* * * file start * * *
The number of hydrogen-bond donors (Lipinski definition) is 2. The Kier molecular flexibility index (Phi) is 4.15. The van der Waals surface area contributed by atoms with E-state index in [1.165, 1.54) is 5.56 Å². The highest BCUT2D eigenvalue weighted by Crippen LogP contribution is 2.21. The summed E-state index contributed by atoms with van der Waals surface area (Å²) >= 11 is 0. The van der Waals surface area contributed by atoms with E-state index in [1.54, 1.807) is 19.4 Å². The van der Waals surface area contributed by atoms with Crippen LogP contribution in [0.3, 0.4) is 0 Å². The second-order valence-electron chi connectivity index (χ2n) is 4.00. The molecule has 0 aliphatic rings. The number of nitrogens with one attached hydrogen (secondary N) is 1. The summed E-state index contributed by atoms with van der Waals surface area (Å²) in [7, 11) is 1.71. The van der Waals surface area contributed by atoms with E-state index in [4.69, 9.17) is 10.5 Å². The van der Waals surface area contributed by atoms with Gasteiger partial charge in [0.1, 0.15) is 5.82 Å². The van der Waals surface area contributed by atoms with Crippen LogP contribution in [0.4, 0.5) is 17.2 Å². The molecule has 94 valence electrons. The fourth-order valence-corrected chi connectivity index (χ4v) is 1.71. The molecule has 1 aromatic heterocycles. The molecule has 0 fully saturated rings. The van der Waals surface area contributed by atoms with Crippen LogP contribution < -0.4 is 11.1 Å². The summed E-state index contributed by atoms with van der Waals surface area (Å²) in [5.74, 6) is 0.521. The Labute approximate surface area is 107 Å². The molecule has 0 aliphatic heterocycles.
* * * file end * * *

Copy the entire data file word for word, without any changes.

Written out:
The number of hydrogen-bond donors (Lipinski definition) is 2. The Kier molecular flexibility index (Phi) is 4.15. The van der Waals surface area contributed by atoms with E-state index in [1.165, 1.54) is 5.56 Å². The highest BCUT2D eigenvalue weighted by Crippen LogP contribution is 2.21. The summed E-state index contributed by atoms with van der Waals surface area (Å²) >= 11 is 0. The van der Waals surface area contributed by atoms with E-state index in [1.54, 1.807) is 19.4 Å². The van der Waals surface area contributed by atoms with Crippen LogP contribution in [0.3, 0.4) is 0 Å². The second-order valence-electron chi connectivity index (χ2n) is 4.00. The molecule has 0 aliphatic rings. The number of nitrogens with one attached hydrogen (secondary N) is 1. The summed E-state index contributed by atoms with van der Waals surface area (Å²) in [7, 11) is 1.71. The van der Waals surface area contributed by atoms with E-state index in [4.69, 9.17) is 10.5 Å². The van der Waals surface area contributed by atoms with Gasteiger partial charge in [0.1, 0.15) is 5.82 Å². The van der Waals surface area contributed by atoms with Crippen LogP contribution in [0.4, 0.5) is 17.2 Å². The molecule has 94 valence electrons. The fourth-order valence-corrected chi connectivity index (χ4v) is 1.71. The molecule has 1 aromatic heterocycles. The molecule has 0 fully saturated rings. The van der Waals surface area contributed by atoms with Crippen LogP contribution < -0.4 is 11.1 Å². The summed E-state index contributed by atoms with van der Waals surface area (Å²) in [5.74, 6) is 0.521. The Labute approximate surface area is 107 Å². The molecule has 0 aliphatic heterocycles.